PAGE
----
* Yen slips after Japan PM Hatoyama says to resign
* Finance Minister Kan viewed as likely successor
* Euro falls after ECB’s Noyer says euro not unusually low
* Focus shifts to U.S. labour market reports
By Satomi Noguchi
TOKYO, June 2 (Reuters) - The yen fell on Wednesday after Japanese Prime Minister Yukio Hatoyama’s resignation stoked expectations that his likely successor, the finance minister, would take a tougher stance in fighting yen strength.
Hedge funds jumped on the resignation news to drive the yen lower, but the drop soon petered out after the euro fell following comments from European Central Bank board member Christian Noyer.
Noyer said in an interview with the German business daily Handelsblatt that the exchange rate of the euro against the dollar is not unusually low. [ID:nSGE65105R] His remarks came a day after the euro hit a four-year low against the dollar.
The yen dropped to a two-week low against the dollar as investors sold on the view that political instability would make the economy more dependent on the Bank of Japan and its easy monetary policy.
Market players speculated that Finance Minister Kan, who doubles as deputy prime minister, would be the likely successor to Hatoyama, which in turn could make investors cautious about pushing the yen higher. [ID:nTOE65101O]
“The market may become cautious over the possibility of government moves to restrain yen strength because Kan has shown his preference for a weaker yen,” said Masafumi Yamamoto, chief FX strategist in Japan at Barclays Capital.
“But given no signs that business leaders have complained to the current government about a higher yen, the chance of Japanese currency intervention remains very low,” Yamamoto said.
The euro looked increasingly vulnerable to another sell-off amid mounting concern that the euro zone’s debt crisis is spreading to its banking system.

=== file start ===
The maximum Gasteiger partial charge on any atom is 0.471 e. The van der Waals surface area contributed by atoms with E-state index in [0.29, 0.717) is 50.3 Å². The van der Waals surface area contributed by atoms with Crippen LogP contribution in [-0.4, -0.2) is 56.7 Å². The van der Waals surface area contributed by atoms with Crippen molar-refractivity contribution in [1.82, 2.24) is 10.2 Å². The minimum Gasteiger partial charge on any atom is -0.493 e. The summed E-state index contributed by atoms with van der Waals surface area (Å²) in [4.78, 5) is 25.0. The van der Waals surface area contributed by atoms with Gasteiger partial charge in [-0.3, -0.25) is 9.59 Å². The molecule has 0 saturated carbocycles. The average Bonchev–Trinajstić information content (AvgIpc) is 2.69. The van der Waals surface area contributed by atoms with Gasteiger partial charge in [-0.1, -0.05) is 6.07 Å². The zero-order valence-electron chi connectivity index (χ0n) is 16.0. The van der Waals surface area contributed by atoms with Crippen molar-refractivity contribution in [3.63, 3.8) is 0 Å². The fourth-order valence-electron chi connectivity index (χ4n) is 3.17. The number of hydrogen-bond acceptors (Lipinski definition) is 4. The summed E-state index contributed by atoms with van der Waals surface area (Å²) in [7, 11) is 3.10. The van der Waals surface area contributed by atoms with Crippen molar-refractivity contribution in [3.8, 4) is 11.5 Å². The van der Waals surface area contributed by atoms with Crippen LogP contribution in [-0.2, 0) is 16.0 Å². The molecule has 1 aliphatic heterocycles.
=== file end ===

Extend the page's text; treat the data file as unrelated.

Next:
The dollar held firm near a 15-month high against a basket of currencies as market players shifted their focus to reports on the U.S. labour market due later this week, which are expected to show a surge in employment and a slight fall in the jobless rate. [ID:nN01175887]
Against the yen, the dollar rose as high as 91.78 yen on trading platform EBS, the highest since May 20, from around 91.10 yen before the first media report on Hatoyama’s resignation.
The ruling Democratic Party is struggling to revive its chances in an upper house election expected in July, less than a year after sweeping to power with promises of change. [ID:nTOE65100Q]
The euro rose 0.4 percent to 111.72 yen EURJPY=R, but also trimming earlier gains with investors believing concerns over the euro zone’s debt crisis will outweigh any impact from political instability on Japan’s economy in the wake of Hatoyama’s resignation.
Traders said euro selling pressure was likely to continue as the market grows more confident that the U.S. economy and its banking system are in much better shape than their European counterparts.
“Given the deep-seated bad debts at euro zone banks, this looks like just the beginning of the euro’s long-term slide,” said a sales trader at a Japanese trust bank.
“Reaching parity in euro/dollar in the long-run is becoming increasingly realistic.”
The euro edged down 0.2 percent to $1.2209 EUR=, shedding earlier rises. A senior prop trader for a Japanese bank said market players are less motivated to take big positions in the euro after taking a hit from the currency's sharp upswing on Tuesday.
The single European currency hit a 1-½ year low against the pound at 82.80 pence EURGBP=D4. Sterling gained versus the dollar and the euro after British insurer Prudential (2378.HK) said it was withdrawing from a $35.5 billion deal to buy American International Group Inc’s (AIG.N) Asian life insurance business AIA. [nTOE65100R]
The euro made a brief rebound above $1.23 the previous day after earlier dropping to a four-year low of $1.2110 on trading platform EBS.
It had succumbed to selling pressure on concerns about bad loans held by euro zone banks after the European Central Bank warned this week that euro zone banks faced up to 195 billion euros in a “second wave” of potential loan losses over the next 18 months due to the financial crisis. [ID:nLAG006303]
Talk of a double no-touch option with perimeters at $1.2100 and $1.2500 may also keep the euro range bound against the dollar. Market players said the option expires at the end of the week when U.S. non-farm payroll numbers will be released.
Technical analysts noted that the euro’s break below key support at $1.2135, a 50 percent retracement of the 2000-2008 rally, had accelerated the currency’s slide on Tuesday. A daily close below $1.2135 would suggest further downside, they said.
The dollar index, a gauge of the greenback’s performance against other six major currencies, was at 86.910, near its 15-month high of 87.473 hit the previous day. (Additional reporting by Anirban Nag in Sydney and Kaori Kaneko in Tokyo; Editing by Chris Gallagher)